Friday , 19 April 2019
Bringing back the real meaning of Raksha Bandhan

Bringing back the real meaning of Raksha Bandhan

Priyal Woodpecker, a poet, seeks more involvement by brothers in creating a safe world for women with her ‘Me Too Bro’ campaign

Christine Machado | NT BUZZ

When young poet Priyal Woodpecker first heard about the Chennai gang rape of an 11-year old, she was filled with rage and decided to pour out her feelings into a short poem. Just as she got done, she received a phone call from home, asking whether she would be back for Raksha Bandhan. And that struck her. While the festival is celebrated with all its traditional fervour where sisters ask their brothers to love and protect them from all evil, how safe does a girl feel today with lecherous men all around and how confident does she feel in confiding these fears to her brother in the hope that he will protect her?

With the #MeToo campaign growing in strength all over the world, Priyal decided to come out with Me Too Bro initiative with specially made rakhis carrying this message. In this way, when the sister ties this rakhi to her brother, she is in a way reminding him of how commonplace women abuse has become today, that she too has been a victim at some level, and is requesting him to take it upon himself to try and bring about a change and help build a world that is equally safe for both men and women. “Unless we take Raksha Bandhan to its original dimension of love and care, it is an outdated idea,” she writes in the note that comes along with the rakhi.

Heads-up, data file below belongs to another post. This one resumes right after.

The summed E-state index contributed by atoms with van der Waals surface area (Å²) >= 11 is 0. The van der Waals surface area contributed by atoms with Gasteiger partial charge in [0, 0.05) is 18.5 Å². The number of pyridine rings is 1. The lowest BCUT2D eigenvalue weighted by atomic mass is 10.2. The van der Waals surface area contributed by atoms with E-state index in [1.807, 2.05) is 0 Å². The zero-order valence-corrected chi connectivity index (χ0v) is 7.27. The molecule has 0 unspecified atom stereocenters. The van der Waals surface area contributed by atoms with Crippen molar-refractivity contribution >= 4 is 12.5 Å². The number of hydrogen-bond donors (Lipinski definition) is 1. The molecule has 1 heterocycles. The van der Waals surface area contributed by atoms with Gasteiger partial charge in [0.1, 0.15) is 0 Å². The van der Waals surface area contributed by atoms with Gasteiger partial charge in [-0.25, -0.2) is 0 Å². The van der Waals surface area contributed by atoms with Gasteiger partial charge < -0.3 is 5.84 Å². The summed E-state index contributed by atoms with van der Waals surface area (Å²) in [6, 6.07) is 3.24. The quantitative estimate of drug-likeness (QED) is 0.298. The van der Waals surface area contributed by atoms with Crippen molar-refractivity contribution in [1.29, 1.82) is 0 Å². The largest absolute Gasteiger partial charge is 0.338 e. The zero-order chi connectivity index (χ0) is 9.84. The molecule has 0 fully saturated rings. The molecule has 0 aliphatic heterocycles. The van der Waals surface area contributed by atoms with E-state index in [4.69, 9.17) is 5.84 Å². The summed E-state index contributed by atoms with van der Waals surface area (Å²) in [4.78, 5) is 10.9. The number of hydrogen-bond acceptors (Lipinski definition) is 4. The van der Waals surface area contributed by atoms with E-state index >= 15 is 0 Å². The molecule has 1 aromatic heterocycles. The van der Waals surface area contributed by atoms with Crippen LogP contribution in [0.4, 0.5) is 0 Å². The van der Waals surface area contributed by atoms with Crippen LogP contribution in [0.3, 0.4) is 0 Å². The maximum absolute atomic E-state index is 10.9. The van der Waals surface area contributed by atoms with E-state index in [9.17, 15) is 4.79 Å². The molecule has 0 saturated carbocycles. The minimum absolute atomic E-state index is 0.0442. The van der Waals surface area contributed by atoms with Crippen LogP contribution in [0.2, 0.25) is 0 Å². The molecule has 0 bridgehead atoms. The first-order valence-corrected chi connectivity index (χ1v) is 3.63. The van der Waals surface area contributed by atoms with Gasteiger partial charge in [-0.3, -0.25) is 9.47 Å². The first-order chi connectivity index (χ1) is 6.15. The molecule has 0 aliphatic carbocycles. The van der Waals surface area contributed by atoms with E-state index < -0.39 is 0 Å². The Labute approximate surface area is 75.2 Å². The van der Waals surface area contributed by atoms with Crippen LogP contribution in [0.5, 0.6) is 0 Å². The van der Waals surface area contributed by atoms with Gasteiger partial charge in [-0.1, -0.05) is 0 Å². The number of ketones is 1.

Priyal also condemns how in some cases honour killing has become the most extreme but apt idea of where this notion of protection finally leads to today. “For anything to be sacred, it has to be free of violence,” she writes.

With the aim of making it more regionalised so that more women can identify with it, Priyal has also translated the message into Hindi with some of the rakhis reading ‘Mein Bhi’.

And these Me Too rakhis were first introduced at 91 Springboard Panaji recently where Priyal was seen in conversation with Miriam Koshy Sukhija. And among a few others, the talk saw audience member Gargi giving her opinion about these rakhis. Speaking about how she mostly felt like a spectator to the whole #metoo campaign, Gargi revealed that these rakhis made her question if she was ready to say ‘me too’. And while she has purchased a Me Too rakhi, she confesses that while she loves the idea, she isn’t sure whether she will have the courage to use it.

The Me Too rakhis will be available at 91 Springboard, Panaji; Cafe Carasid, Panaji; Cafe Basil, Panaji; Museum of Goa, Pilerne; People Tree, Assagao; Rocket Burgers, Anjuna; Cream Choc Gelato Ice Cream Parlour, Anjuna; Saraya, Sangolda; Artisan Backerei, Calangute and Orchard Stores, Anjuna.


Some history about Raksha Bandhan

Ramesh Savaikar I NT NETWORK

Raksha Bandhan or Rakhi is one of the most popular festivals in India celebrated on Shravan Purnima by Hindus, Sikhs and Jains. Though its origin varies today it signifies a bond of protection between a brother and a sister.

This year Raksha Bandhan coincides with the festival of Narali Purnima. The festival has been prevalent since the Indus Valley Civilisation about 6000 years ago. With India being so diverse the celebration of Raksha Bandhan varies from place to place.

According to Hindu scriptures, when the Demons or Asuras were waging a war against the King of Gods, Indra, his wife Indrani tied a sacred yellow thread around his wrist. Fortified by his protection, Indra went on to fight and win the war with Asuras. The story of Rani Karnavati who sent Emperor Humayun a rakhi to seek protection of Chittor against Bahadur Shah – the Sultan of Gujarat, is one of the most famous stories. Draupadi had tied a rakhi around the wrist of Lord Krishna who always protected her.

During the historic period there existed a tradition, where a rakhi was tied around wrist of the king by the raj purohita (priest performing rituals and chanting mantras). This tradition was passed on to people and is thus followed.

In present times, on this day a sister ties the sacred thread around the right wrist of her brother’s hand praying for his long life, while the brother vows to protect his sister. The Rakhi now is also symbolic of a bond of friendship and good will towards all.


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